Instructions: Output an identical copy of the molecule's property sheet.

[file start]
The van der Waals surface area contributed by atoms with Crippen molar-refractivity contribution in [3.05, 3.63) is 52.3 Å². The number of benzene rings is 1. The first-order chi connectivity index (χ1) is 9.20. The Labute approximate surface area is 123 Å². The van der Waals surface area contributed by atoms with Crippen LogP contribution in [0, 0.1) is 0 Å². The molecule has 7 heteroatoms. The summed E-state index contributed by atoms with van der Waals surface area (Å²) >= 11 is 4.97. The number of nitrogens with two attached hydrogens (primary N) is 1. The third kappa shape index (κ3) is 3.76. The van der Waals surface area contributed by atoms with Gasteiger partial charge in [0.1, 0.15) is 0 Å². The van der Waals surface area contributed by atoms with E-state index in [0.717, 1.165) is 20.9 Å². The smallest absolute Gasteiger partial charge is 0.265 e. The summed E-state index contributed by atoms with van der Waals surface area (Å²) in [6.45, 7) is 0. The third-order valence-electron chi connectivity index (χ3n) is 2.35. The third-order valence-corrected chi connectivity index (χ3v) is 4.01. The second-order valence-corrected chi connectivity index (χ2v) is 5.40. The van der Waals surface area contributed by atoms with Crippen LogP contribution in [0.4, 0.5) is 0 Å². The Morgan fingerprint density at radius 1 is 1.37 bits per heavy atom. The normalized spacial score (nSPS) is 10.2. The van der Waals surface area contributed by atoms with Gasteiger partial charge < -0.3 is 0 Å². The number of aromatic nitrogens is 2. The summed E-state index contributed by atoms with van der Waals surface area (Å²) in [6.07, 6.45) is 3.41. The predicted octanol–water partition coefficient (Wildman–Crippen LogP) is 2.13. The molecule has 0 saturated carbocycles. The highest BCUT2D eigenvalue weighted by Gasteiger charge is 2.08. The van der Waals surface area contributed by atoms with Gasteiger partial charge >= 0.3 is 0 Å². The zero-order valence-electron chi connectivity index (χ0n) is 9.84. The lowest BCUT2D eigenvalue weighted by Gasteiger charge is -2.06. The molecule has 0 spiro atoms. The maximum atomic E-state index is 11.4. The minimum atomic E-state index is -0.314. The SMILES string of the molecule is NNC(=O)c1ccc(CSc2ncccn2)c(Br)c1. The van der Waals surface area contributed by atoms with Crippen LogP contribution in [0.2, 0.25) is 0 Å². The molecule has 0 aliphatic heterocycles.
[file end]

The van der Waals surface area contributed by atoms with Crippen molar-refractivity contribution in [3.05, 3.63) is 52.3 Å². The number of benzene rings is 1. The first-order chi connectivity index (χ1) is 9.20. The Labute approximate surface area is 123 Å². The van der Waals surface area contributed by atoms with Crippen LogP contribution in [0, 0.1) is 0 Å². The molecule has 7 heteroatoms. The summed E-state index contributed by atoms with van der Waals surface area (Å²) >= 11 is 4.97. The number of nitrogens with two attached hydrogens (primary N) is 1. The third kappa shape index (κ3) is 3.76. The van der Waals surface area contributed by atoms with Gasteiger partial charge in [0.1, 0.15) is 0 Å². The van der Waals surface area contributed by atoms with E-state index in [0.717, 1.165) is 20.9 Å². The smallest absolute Gasteiger partial charge is 0.265 e. The summed E-state index contributed by atoms with van der Waals surface area (Å²) in [6.45, 7) is 0. The third-order valence-electron chi connectivity index (χ3n) is 2.35. The third-order valence-corrected chi connectivity index (χ3v) is 4.01. The second-order valence-corrected chi connectivity index (χ2v) is 5.40. The van der Waals surface area contributed by atoms with Crippen LogP contribution in [0.4, 0.5) is 0 Å². The Morgan fingerprint density at radius 1 is 1.37 bits per heavy atom. The normalized spacial score (nSPS) is 10.2. The van der Waals surface area contributed by atoms with Gasteiger partial charge < -0.3 is 0 Å². The number of aromatic nitrogens is 2. The summed E-state index contributed by atoms with van der Waals surface area (Å²) in [6.07, 6.45) is 3.41. The predicted octanol–water partition coefficient (Wildman–Crippen LogP) is 2.13. The molecule has 0 saturated carbocycles. The highest BCUT2D eigenvalue weighted by Gasteiger charge is 2.08. The van der Waals surface area contributed by atoms with Gasteiger partial charge >= 0.3 is 0 Å². The zero-order valence-electron chi connectivity index (χ0n) is 9.84. The lowest BCUT2D eigenvalue weighted by Gasteiger charge is -2.06. The molecule has 0 spiro atoms. The maximum atomic E-state index is 11.4. The minimum atomic E-state index is -0.314. The SMILES string of the molecule is NNC(=O)c1ccc(CSc2ncccn2)c(Br)c1. The van der Waals surface area contributed by atoms with Crippen LogP contribution in [0.2, 0.25) is 0 Å². The molecule has 0 aliphatic heterocycles.